What are the consequences of such a choice? Again, we see the immediate results: when you live in the debt-keeping world, the debts that you owe to others remain unforgiven, too. The king comes back to this “unforgiving servant” and basically says,
I gave you the choice of beginning to live in a whole new world, the world of forgiveness rather than debt, and by refusing to forgive your fellow servant you have apparently declined to live in that gracious world. Very well, if your choice is to live in the world of debt rather than forgiveness, then here are the consequences: Bailiff, take this man away until his pays his debt to me.
That’s what I think this parable is about. The servant had the invitation to step into a whole new world, and he turned it down and so lived with the deadly consequences.
A couple weeks ago I said I would talk about hell. I said that hell is a place of our making, not of God’s making. I think that is what’s going on in this parable. Hell is this debt-keeping world of ours. We trust in a God of scarcity, rather than a God of abundance, and so we keep every little debt against one another. Jesus, on the other hand, introduces this parable by saying the kingdom of heaven can be compared to a master who forgives his servant an unforgivable debt.
Yes, there is also that ending which sounds like the master reversing himself and sending the servant to a hell-like place. But notice the words, “And in anger his lord handed him over to be tortured until he would pay his entire debt” (Matthew 18:34). Two weeks ago (Proper 17A sermon) we were talking about how St. Paul was re-working that familiar idea of God’s anger. We showed how he used the words “handed over” to indicate that God’s anger is nothing other than handing us over to the consequences of our anger, our ways of hurting one another and of hurting ourselves. Here in this parable we have the exact same elements: the lord’s anger, which is nothing more than turning the servant over to the consequences of his choice to keep debts.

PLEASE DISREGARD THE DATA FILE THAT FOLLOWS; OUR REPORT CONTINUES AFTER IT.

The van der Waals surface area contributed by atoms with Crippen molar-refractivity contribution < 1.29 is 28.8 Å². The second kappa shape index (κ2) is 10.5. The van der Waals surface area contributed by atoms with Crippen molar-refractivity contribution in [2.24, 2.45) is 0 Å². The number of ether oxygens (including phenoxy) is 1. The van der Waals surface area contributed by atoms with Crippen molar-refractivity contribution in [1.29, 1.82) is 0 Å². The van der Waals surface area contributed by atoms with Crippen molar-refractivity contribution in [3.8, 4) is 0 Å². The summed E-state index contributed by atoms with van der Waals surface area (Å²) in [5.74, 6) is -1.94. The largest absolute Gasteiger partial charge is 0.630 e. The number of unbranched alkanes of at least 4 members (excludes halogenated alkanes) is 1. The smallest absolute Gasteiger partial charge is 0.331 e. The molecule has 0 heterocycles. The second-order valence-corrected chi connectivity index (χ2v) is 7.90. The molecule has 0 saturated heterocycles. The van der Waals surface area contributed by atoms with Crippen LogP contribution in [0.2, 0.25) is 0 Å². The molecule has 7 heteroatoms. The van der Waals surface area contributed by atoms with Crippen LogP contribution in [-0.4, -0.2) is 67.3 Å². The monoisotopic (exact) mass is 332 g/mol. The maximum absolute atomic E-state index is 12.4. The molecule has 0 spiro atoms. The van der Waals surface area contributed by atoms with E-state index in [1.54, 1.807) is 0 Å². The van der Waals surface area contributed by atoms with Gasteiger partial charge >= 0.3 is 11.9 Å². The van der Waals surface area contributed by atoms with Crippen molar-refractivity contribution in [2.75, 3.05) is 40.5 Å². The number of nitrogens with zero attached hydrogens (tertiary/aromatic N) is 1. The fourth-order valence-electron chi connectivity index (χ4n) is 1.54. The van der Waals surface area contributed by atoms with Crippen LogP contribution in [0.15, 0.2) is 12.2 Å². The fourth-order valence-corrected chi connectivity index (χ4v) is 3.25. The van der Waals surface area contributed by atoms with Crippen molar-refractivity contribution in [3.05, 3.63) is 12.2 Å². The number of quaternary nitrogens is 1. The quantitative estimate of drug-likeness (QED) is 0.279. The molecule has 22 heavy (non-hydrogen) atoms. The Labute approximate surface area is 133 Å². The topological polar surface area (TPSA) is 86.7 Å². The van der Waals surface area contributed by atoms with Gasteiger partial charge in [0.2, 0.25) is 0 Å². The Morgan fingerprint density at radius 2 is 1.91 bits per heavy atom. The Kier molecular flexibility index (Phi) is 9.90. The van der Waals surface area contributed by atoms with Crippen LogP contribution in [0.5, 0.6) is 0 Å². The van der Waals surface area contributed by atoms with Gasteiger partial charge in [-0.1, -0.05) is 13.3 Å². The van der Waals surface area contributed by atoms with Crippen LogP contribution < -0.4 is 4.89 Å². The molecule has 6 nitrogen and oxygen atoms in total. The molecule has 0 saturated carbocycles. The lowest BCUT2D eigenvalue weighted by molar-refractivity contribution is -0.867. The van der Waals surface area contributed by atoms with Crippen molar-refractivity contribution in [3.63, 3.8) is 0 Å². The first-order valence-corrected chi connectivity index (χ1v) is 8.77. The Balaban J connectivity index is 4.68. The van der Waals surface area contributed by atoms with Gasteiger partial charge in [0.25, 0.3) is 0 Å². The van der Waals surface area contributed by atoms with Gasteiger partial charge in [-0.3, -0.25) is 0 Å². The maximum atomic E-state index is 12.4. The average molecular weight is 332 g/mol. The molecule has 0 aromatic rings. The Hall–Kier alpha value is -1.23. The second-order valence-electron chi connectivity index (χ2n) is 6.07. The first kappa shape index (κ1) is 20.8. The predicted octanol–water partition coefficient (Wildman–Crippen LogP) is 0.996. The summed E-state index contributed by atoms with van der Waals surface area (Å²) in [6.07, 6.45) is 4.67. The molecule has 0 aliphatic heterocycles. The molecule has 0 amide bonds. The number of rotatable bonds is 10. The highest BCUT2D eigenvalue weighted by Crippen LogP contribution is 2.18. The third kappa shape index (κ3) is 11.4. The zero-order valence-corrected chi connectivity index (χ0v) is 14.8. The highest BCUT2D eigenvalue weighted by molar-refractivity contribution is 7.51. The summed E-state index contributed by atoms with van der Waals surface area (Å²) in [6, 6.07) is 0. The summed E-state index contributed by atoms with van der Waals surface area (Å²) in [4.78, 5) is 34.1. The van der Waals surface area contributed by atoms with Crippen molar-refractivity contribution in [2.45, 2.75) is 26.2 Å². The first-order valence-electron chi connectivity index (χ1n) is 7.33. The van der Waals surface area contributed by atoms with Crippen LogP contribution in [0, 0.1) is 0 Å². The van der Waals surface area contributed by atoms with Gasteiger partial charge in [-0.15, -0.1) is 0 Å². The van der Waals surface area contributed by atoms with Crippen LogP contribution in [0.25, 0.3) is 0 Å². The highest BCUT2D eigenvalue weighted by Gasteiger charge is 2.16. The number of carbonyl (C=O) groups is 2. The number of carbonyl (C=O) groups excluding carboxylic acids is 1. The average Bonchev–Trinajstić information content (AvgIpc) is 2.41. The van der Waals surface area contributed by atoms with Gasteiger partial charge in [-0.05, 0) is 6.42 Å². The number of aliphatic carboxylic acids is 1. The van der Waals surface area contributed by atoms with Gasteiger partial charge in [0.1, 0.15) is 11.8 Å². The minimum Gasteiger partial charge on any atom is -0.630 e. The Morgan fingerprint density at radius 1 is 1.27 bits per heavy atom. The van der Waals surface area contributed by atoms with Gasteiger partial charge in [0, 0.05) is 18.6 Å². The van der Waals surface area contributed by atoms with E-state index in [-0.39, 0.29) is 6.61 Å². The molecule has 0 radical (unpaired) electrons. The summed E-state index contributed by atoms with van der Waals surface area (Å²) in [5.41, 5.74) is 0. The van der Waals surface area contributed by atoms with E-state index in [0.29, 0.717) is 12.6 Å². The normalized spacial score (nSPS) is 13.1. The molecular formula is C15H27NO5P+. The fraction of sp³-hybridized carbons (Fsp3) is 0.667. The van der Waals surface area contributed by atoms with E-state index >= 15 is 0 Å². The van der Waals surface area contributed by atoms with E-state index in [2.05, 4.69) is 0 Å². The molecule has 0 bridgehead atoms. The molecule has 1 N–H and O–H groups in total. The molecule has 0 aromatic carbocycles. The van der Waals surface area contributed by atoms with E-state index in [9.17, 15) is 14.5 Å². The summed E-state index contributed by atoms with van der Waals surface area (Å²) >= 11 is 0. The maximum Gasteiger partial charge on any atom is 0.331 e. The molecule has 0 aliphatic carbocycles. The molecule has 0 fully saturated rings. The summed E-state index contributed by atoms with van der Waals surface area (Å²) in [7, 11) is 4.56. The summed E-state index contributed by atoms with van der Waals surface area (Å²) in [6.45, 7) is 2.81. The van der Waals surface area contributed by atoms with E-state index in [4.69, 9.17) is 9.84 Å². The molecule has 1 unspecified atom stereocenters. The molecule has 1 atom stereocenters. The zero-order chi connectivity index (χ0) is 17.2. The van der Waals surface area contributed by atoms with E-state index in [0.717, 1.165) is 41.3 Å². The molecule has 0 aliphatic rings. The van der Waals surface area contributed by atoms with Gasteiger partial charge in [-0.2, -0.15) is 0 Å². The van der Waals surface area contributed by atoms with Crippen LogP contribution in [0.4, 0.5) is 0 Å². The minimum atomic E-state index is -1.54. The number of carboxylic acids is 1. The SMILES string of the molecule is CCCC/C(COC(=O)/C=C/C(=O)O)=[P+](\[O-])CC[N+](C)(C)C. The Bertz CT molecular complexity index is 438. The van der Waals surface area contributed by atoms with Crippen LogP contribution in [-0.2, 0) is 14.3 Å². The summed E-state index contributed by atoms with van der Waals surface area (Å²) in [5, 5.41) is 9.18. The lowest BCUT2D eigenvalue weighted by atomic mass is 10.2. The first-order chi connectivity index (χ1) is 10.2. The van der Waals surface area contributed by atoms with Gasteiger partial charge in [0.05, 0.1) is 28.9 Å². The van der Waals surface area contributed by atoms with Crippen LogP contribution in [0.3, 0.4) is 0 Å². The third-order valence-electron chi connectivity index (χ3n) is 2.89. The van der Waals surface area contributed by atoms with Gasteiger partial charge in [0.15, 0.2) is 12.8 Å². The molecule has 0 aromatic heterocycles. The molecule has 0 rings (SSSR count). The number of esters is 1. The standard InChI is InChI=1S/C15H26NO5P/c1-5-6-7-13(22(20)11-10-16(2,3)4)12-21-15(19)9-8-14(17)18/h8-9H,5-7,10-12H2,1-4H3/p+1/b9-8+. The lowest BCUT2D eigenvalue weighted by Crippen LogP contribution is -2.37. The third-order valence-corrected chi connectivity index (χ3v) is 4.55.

In the terms of heaven and hell that we are using, the kingdom of heaven is like what this servant is invited to step into when his debt is forgiven, an invitation which he turns down by keeping the debt of his fellow servant. Heaven is the world of forgiveness into which we are invited to step into. Jesus opens the door for us on a techni-color world where debts are forgiven, that we might begin to leave behind the black-and-white world of debt-keeping, which leads to imprisonment and death. St. Paul lays out this choice for us earlier in Romans: “For the wages of sin is death,” he says, “but the free gift of God is eternal life in Christ Jesus our Lord” (Rom. 6:23). There it is: the choice between death and life, between debt-keeping and debt-forgiving, between the hellish world of our own making and the heavenly world of God’s making in Jesus Christ. This is the choice of faith. The unforgiving servant in today’s parable is invited to step into heaven but chooses to go back to hell.
This is perhaps where the Catholic idea of purgatory can be a gracious one: for don’t most of us live somewhere in-between? We truly desire to step into God’s world of forgiveness. We have experienced that gracious forgiveness in our own lives. But when it means letting go of the debts others owe us, we’re not so sure. And I’m not just talking about monetary debts. We also live in the world of keeping debts in our relationships. This is the more crucial one for most of us, isn’t it? We keep track of who’s one-up on us and who’s one-down. When someone hurts us, we want pay-backs.